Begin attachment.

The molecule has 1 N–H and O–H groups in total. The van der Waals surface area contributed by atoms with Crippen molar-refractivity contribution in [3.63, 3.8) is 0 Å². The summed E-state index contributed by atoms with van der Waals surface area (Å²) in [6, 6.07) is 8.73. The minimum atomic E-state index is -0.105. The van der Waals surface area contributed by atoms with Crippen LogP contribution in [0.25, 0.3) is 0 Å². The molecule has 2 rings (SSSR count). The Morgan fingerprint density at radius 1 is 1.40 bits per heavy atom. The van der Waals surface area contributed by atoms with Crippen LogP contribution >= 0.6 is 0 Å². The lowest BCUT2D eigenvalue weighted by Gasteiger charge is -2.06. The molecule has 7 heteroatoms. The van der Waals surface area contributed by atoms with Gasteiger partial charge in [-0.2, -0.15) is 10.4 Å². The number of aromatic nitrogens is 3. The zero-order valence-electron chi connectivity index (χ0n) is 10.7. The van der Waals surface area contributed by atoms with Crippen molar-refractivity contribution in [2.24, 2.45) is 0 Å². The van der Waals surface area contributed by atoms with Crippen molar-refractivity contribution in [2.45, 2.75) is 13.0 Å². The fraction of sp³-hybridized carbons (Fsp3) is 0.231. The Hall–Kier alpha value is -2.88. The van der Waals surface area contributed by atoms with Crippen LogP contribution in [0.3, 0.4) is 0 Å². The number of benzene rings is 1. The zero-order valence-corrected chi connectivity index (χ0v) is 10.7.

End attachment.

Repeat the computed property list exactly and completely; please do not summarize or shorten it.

The molecule has 1 N–H and O–H groups in total. The van der Waals surface area contributed by atoms with Crippen molar-refractivity contribution in [3.63, 3.8) is 0 Å². The summed E-state index contributed by atoms with van der Waals surface area (Å²) in [6, 6.07) is 8.73. The minimum atomic E-state index is -0.105. The van der Waals surface area contributed by atoms with Crippen LogP contribution in [0.25, 0.3) is 0 Å². The molecule has 2 rings (SSSR count). The Morgan fingerprint density at radius 1 is 1.40 bits per heavy atom. The van der Waals surface area contributed by atoms with Crippen LogP contribution >= 0.6 is 0 Å². The lowest BCUT2D eigenvalue weighted by Gasteiger charge is -2.06. The molecule has 7 heteroatoms. The van der Waals surface area contributed by atoms with Gasteiger partial charge in [-0.2, -0.15) is 10.4 Å². The number of aromatic nitrogens is 3. The zero-order valence-electron chi connectivity index (χ0n) is 10.7. The van der Waals surface area contributed by atoms with Crippen molar-refractivity contribution in [2.24, 2.45) is 0 Å². The van der Waals surface area contributed by atoms with Crippen molar-refractivity contribution in [2.45, 2.75) is 13.0 Å². The fraction of sp³-hybridized carbons (Fsp3) is 0.231. The Hall–Kier alpha value is -2.88. The van der Waals surface area contributed by atoms with Crippen LogP contribution in [0.3, 0.4) is 0 Å². The number of benzene rings is 1. The zero-order valence-corrected chi connectivity index (χ0v) is 10.7.